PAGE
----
Add Insulation Before the Winter Season

By Brooke Drake, October 22, 2012, News

For southerners, the words “winter is coming” brings joy to our ears. Not only is winter a break from the intense summer heat but also a break from high cooling costs. However, winter also means potentially higher heating costs. This is where insulating comes in to play. Here are some home insulating projects that can keep your home warm in the winter and your heating costs down.

  • Insulate your attic. Adding insulation to your attic can be one of the biggest money saving projects that you can do (or have done by a professional) not only during the winter but for the summer months too. There are several types of insulation that you can use: fiberglass (in batt or blown forms), cellulose, rigid foam board and spray foam. For most of the country, the US DOE recommends at least a rating of a R30 for attic insulation and at least a R13 in the walls (R-value = is a term used to measure an insulation’s resistance to heat flow). Older homes are likely to have less insulation, which causes them to use more energy leading to higher heating and air conditioning bills. Click here for more information on finding the most cost-effective insulation level for your home. Note: For your insulation to work its best, be sure to seal leaks in your attic before installing your insulation.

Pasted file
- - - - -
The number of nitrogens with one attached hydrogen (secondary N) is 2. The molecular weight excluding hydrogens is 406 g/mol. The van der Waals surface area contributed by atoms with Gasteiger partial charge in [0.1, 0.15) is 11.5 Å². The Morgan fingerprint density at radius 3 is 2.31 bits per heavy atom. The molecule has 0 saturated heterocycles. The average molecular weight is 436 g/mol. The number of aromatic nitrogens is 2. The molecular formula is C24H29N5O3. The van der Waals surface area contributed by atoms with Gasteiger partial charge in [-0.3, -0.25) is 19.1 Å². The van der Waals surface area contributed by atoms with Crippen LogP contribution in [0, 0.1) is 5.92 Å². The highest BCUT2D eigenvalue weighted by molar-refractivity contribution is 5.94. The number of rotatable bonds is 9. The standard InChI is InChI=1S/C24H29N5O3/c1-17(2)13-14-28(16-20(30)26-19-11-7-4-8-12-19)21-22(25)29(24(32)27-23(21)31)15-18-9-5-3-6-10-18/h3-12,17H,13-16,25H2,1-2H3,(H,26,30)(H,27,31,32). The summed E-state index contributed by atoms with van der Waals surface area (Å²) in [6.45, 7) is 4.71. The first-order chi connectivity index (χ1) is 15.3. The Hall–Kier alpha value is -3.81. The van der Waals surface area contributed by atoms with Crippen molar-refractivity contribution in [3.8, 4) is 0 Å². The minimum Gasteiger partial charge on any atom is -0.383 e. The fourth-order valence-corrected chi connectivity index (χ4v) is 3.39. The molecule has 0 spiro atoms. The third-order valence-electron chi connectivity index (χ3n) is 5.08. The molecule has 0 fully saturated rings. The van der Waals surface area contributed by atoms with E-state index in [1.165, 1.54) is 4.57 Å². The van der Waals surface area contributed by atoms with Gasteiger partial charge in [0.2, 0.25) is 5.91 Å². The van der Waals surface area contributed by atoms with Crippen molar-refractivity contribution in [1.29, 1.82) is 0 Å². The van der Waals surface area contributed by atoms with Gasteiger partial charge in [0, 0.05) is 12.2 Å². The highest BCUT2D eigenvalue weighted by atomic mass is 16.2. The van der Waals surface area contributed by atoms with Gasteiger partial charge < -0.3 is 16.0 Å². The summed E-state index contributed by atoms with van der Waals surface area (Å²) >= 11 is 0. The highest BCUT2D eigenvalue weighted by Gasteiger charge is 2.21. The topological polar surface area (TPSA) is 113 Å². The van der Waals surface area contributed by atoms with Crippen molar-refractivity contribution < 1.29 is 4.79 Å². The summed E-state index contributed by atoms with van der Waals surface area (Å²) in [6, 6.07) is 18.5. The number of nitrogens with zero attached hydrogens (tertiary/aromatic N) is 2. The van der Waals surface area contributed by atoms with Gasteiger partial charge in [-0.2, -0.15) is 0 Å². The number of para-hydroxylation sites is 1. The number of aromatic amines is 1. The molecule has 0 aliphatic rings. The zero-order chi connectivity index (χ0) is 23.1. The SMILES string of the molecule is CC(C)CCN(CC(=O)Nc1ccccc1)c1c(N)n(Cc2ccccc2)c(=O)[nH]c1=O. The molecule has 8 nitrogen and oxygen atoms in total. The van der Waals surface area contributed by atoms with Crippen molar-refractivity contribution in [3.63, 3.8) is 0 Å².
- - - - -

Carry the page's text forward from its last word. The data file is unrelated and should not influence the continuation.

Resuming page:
• Insulate your electric or natural gas water heater. While your water heater tank already has some insulation, you can save additional energy and money if you insulate it more. You can do this by applying a water heater blanket or jacket to the water heater tank. Look for ones that have an insulating value of at least an R-8. For safety, just be sure not to cover the top, bottom, thermostat, or burner compartment of the water heater.
  • Insulate pipes. Insulate the first six feet of your hot and cold water pipes and it will save energy and water. Think about the amount of water wasted when running tap water till it turns warm. Now if the pipes are wrapped and insulated, the water will stay warmer longer. So you won’t need to wait as long for the water to warm thus using less water and less energy.

 

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About 

Brooke is a stay-at-home mom who blogs on the side for Bounce Energy. She mainly writes about ways to save energy and money with a focus on family and enjoying Texas.

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